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The Apple MacBook Pro 13-inch 2022 is official, powered by the new Apple M2SoC, and it promises to be one of the most powerful mobile workstations for professionals around.
The 13-inch MacBook Pro (2022), announced at WWDC 2022, follows up the 2020 M1-version, which is one of the best mobile workstations around thanks to its excellent mix of performance, portability, and pricing.
How this new MacBook Pro 13-inch will stack up against its predecessor remains to be seen, but given all we’ve heard during the Apple WWDC 2022 event where it was announced, we expect that it will be a more than capable successor to one of the best laptops we’ve ever gotten our hands on.
That doesn’t mean it isn’t in for some criticism though, namely around the lack of a physical redesign. The new MacBook Pro 13-inch looks pretty much identical to the previous model, which is especially disappointing when seen next to the Apple MacBook Air 2022, which did get a fresh coat of paint as it were (even if we weren’t sold on the color options).
Still, the new Apple Silicon is absolutely more than enough reason for many people to upgrade to the new model, especially if they are coming from older Intel-based MacBook Pros. How do those models stack up against the MacBook Pro 13-inch (2022)? Fortunately, we’ve been able to pull together a lot of new details and specs to help make sense of it all.
MacBook Pro 13-inch (2022): cut to the chase
- What is it? Apple’s next entry-level MacBook Pro model
- When is it out? Announced on June 6, 2022, preorders have begun with a July 2022 shipping window
- What will it cost? Starting at $1,299 / £1,299 / AU$1,999 (with discounted prices for students and teachers)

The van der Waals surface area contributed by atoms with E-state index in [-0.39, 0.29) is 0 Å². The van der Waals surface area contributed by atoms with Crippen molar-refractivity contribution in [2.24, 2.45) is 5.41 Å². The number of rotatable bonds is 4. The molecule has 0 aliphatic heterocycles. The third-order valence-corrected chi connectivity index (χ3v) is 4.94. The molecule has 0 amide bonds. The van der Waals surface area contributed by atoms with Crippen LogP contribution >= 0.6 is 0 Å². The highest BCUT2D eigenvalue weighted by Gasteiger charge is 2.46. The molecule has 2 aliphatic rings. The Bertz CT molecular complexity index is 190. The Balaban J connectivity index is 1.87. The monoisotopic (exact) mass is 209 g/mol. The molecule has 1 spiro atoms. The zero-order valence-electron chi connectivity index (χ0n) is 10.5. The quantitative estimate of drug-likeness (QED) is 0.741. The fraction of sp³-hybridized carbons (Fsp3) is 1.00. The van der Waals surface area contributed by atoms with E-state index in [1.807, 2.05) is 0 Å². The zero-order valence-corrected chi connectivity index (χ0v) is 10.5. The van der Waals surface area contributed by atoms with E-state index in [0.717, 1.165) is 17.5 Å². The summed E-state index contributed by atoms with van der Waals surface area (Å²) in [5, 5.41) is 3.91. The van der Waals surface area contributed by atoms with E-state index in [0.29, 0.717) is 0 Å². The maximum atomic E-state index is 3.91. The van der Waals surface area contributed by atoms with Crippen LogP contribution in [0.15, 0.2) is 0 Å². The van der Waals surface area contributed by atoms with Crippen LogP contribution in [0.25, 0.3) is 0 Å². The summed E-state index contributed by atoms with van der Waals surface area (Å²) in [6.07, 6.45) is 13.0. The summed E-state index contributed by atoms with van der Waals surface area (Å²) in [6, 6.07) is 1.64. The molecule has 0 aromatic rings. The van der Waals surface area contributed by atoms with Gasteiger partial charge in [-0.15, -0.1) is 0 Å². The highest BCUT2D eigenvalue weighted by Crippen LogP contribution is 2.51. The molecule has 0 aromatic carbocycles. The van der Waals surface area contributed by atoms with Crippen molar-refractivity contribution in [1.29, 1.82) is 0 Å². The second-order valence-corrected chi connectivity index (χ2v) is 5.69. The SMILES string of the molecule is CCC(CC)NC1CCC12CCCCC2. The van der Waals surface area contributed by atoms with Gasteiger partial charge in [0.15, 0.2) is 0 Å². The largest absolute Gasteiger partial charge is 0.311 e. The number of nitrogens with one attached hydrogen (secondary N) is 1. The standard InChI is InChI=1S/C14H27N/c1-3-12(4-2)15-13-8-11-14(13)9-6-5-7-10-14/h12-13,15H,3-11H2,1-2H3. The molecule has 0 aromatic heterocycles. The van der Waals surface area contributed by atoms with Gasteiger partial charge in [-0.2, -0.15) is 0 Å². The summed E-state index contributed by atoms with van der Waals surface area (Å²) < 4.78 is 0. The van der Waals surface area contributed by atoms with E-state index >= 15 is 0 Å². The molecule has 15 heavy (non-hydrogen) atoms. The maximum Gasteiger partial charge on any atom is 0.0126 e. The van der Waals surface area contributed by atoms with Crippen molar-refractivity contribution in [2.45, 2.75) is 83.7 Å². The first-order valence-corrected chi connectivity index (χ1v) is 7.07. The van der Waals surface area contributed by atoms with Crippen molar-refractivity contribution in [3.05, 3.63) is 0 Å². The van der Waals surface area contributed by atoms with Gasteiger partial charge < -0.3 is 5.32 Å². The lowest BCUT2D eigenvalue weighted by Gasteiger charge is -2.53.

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Apple MacBook Pro 13-inch (2022): Release date and price
The Apple MacBook Pro 13-inch (2022) is official, and you can preorder the new entry-level professional workstation now, with shipments expected to begin in July 2022, starting at $1,299 / £1,299 / AU$1,999. There are also special discounted rates for students and teachers and educational institutions.
MacBook Pro 13-inch (2022): Design
While rumors of the cancellation of the MacBook Pro 13-inch have been circulating for about a year now, the entry-level MacBook Pro model shows it still has some fight left in it. How much fight remains to be seen, since Apple did not deign to give the newest MacBook Pro a redesign, something the MacBook Air 2022 (also unveiled at WWDC 2022) did receive. Which makes sense, the Apple MacBook Air isn’t going anywhere, but the 13-inch MacBook Pro’s days may be numbered, at least in the long term. Whatever the reason, it looks nearly identical to the 13-inch MacBook Pro (M1) released back in 2020.
The Retina display sports a 2560x1600p native resolution with up to 500 nits of brightness. As for ports, there will be two Thunderbolt/USB 4 ports with charging support, DisplayPort video-out, Thunderbolt 3 and USB 4 data transfer (up to 40GB/s), and USB 3.1 Gen 2 (up to 10GB/s). There will also be a 3.5mm headphone jack as well.
MacBook Pro 13-inch (2022): Specs and performance
The MacBook Pro 13-inch (2022) ships with the Apple M2 processor, an 8-core CPU with four efficiency and four performance cores. The M2’s GPU is a 10-core design, which is two more than the GPU in the Apple M1 powering the Apple MacBook Pro 13-inch (2020).
The MacBook Pro 13-inch (2022) will also come with a 16-core neural engine that Apple claims is 40% faster than the neural engine in the Apple M1. With a 58.2WHr battery and with the efficiencies built into the M2 courtesy of its big.LITTLE architecture, Apple claims an estimated 20-hour battery life, which is two more hours than what it claims for the MacBook Air 2022.
It will be configurable from 8GB up to 24GB Unified Memory, and from a 256GB SSD up to 2TB SSD.
In terms of performance, we can only go off of Apple’s notoriously vague perfromance claims, like the claim that the M2 GPU was 3.3 times faster than an unspecified Intel Core i7 processor with integrated graphics. The M2 is said to be 18% faster than the Apple M1, however, so this is at least more of an apples-to-apples comparison that we can test when we get one in for review.
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